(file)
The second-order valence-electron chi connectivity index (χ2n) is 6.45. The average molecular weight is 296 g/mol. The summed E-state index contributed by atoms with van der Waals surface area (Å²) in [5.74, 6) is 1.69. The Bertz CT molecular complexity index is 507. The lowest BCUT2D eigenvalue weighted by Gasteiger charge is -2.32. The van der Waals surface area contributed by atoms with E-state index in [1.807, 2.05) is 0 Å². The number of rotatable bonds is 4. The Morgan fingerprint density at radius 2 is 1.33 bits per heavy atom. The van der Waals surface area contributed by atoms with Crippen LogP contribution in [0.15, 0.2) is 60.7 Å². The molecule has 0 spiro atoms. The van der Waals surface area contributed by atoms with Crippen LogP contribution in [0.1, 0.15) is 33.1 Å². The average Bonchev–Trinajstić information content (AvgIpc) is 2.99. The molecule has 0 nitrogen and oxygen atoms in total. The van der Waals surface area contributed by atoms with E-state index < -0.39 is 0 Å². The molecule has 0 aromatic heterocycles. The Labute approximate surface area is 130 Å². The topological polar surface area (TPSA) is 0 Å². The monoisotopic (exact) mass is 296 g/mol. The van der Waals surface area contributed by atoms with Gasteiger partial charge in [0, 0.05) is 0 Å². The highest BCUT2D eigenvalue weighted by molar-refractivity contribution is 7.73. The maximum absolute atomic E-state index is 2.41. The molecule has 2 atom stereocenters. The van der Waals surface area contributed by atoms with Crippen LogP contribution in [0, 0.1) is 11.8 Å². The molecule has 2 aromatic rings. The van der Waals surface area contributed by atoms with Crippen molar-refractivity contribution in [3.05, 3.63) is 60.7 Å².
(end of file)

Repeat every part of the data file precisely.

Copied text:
The second-order valence-electron chi connectivity index (χ2n) is 6.45. The average molecular weight is 296 g/mol. The summed E-state index contributed by atoms with van der Waals surface area (Å²) in [5.74, 6) is 1.69. The Bertz CT molecular complexity index is 507. The lowest BCUT2D eigenvalue weighted by Gasteiger charge is -2.32. The van der Waals surface area contributed by atoms with E-state index in [1.807, 2.05) is 0 Å². The number of rotatable bonds is 4. The Morgan fingerprint density at radius 2 is 1.33 bits per heavy atom. The van der Waals surface area contributed by atoms with Crippen LogP contribution in [0.15, 0.2) is 60.7 Å². The molecule has 0 spiro atoms. The van der Waals surface area contributed by atoms with Crippen LogP contribution in [0.1, 0.15) is 33.1 Å². The average Bonchev–Trinajstić information content (AvgIpc) is 2.99. The molecule has 0 nitrogen and oxygen atoms in total. The van der Waals surface area contributed by atoms with E-state index < -0.39 is 0 Å². The molecule has 0 aromatic heterocycles. The Labute approximate surface area is 130 Å². The topological polar surface area (TPSA) is 0 Å². The monoisotopic (exact) mass is 296 g/mol. The van der Waals surface area contributed by atoms with Gasteiger partial charge in [0, 0.05) is 0 Å². The highest BCUT2D eigenvalue weighted by molar-refractivity contribution is 7.73. The maximum absolute atomic E-state index is 2.41. The molecule has 2 atom stereocenters. The van der Waals surface area contributed by atoms with Crippen LogP contribution in [0, 0.1) is 11.8 Å². The molecule has 2 aromatic rings. The van der Waals surface area contributed by atoms with Crippen molar-refractivity contribution in [3.05, 3.63) is 60.7 Å².